|id=ISBN 0-88192-453-9
 
|date=1998-00-00}}
 
|date=1998-00-00}}
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}}{{Article state
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|article cleanup=Yes
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|article incomplete=Yes
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|article citations=No
 
}}
 
}}

Latest revision as of 14:06, 4 May 2013

Uses

Edible uses

Notes

Root - cooked and eaten as a vegetable[1][2][3]. Used for putting on weight[4][5].

Leaf stalks - cooked and used as a vegetable[3].

The aromatic roots and unripe seeds are used as anise-like flavourings[3]. Pleasant to chew[6].

Unknown part

Leaves

Material uses

There are no material uses listed for Osmorhiza claytonii.

Medicinal uses(Warning!)

The root has been chewed or gargled as a treatment for sore throats[7][8]. A poultice of the moistened pulverized roots has been applied to boils, cuts, sores etc whilst a tea made from the roots has been used to bathe sore eyes[7][8].

Unknown part

Ecology

Ecosystem niche/layer

Ecological Functions

Nothing listed.

Forage

Nothing listed.

Shelter

Nothing listed.

Propagation

Seed - we have no information on this species but suggest sowing the seed in a cold frame as soon as it is ripe if this is possible, otherwise sow it in early spring. When they are large enough to handle, prick the seedlings out into individual pots and grow them on in the greenhouse for their first winter. Plant them out into their permanent positions in late spring or early summer, after the last expected frosts.

Practical Plants is currently lacking information on propagation instructions of Osmorhiza claytonii. Help us fill in the blanks! Edit this page to add your knowledge.



Cultivation

Succeeds in any deep moisture-retentive soil in sun or dappled shade[9].

Plants are hardy to about -20°c[9].

Well suited to naturalistic plantings in a woodland or wild garden[9]. A sweetly aromatic plant[9].

Crops

Problems, pests & diseases

Associations & Interactions

There are no interactions listed for Osmorhiza claytonii. Do you know of an interaction that should be listed here? edit this page to add it.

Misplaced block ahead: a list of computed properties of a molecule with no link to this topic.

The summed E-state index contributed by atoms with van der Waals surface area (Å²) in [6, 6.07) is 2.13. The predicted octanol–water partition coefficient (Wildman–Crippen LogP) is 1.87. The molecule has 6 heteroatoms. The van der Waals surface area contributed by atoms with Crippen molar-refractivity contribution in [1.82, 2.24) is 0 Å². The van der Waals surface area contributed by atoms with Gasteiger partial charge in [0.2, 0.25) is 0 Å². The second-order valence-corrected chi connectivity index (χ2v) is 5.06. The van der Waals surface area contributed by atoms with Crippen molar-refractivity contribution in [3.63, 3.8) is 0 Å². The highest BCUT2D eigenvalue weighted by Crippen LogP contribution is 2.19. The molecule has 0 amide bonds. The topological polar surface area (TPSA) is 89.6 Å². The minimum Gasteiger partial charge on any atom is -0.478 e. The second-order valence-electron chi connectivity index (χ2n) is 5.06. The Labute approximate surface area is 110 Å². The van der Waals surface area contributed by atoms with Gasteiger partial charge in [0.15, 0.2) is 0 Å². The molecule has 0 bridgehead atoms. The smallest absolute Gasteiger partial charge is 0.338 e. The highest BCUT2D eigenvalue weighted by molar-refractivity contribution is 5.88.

Polycultures & Guilds

There are no polycultures listed which include Osmorhiza claytonii.

Descendants

Cultivars

Varieties

None listed.

Subspecies

None listed.

Full Data

This table shows all the data stored for this plant.

Taxonomy
Binomial name
Osmorhiza claytonii
Genus
Osmorhiza
Family
Umbelliferae
Imported References
Edible uses
Medicinal uses
Material uses & Functions
Botanic
Propagation
Cultivation
Environment
Cultivation
Uses
Edible uses
None listed.
Material uses
None listed.
Medicinal uses
None listed.
Functions & Nature
Functions
Provides forage for
Provides shelter for
Environment
Hardiness Zone
6
Heat Zone
?
Water
moderate
Sun
full sun
Shade
light shade
Soil PH
Soil Texture
Soil Water Retention
Environmental Tolerances
    Ecosystems
    Native Climate Zones
    None listed.
    Adapted Climate Zones
    None listed.
    Native Geographical Range
    None listed.
    Native Environment
    None listed.
    Ecosystem Niche
    None listed.
    Root Zone Tendancy
    None listed.
    Life
    Deciduous or Evergreen
    ?
    Herbaceous or Woody
    ?
    Life Cycle
    Growth Rate
    ?
    Mature Size
    1 x meters
    Fertility
    Pollinators
    Flower Colour
    ?
    Flower Type











    References

    1. ? 1.01.1 Uphof. J. C. Th. Dictionary of Economic Plants. Weinheim (1959-00-00)
    2. ? 2.02.1 Tanaka. T. Tanaka's Cyclopaedia of Edible Plants of the World. Keigaku Publishing (1976-00-00)
    3. ? 3.03.13.23.3 Facciola. S. Cornucopia - A Source Book of Edible Plants. Kampong Publications ISBN 0-9628087-0-9 (1990-00-00)
    4. ? 4.04.1 Usher. G. A Dictionary of Plants Used by Man. Constable ISBN 0094579202 (1974-00-00)
    5. ? 5.05.1 Yanovsky. E. Food Plants of the N. American Indians. Publication no. 237. U.S. Depf of Agriculture. ()
    6. ? 6.06.1 Coffey. T. The History and Folklore of North American Wild Flowers. Facts on File. ISBN 0-8160-2624-6 (1993-00-00)
    7. ? 7.07.17.2 Foster. S. & Duke. J. A. A Field Guide to Medicinal Plants. Eastern and Central N. America. Houghton Mifflin Co. ISBN 0395467225 (1990-00-00)
    8. ? 8.08.18.2 Moerman. D. Native American Ethnobotany Timber Press. Oregon. ISBN 0-88192-453-9 (1998-00-00)
    9. ? 9.09.19.29.39.4 Huxley. A. The New RHS Dictionary of Gardening. 1992. MacMillan Press ISBN 0-333-47494-5 (1992-00-00)
    10. ? Fernald. M. L. Gray's Manual of Botany. American Book Co. (1950-00-00)
    11. ? Britton. N. L. Brown. A. An Illustrated Flora of the Northern United States and Canada Dover Publications. New York. ISBN 0-486-22642-5 (1970-00-00)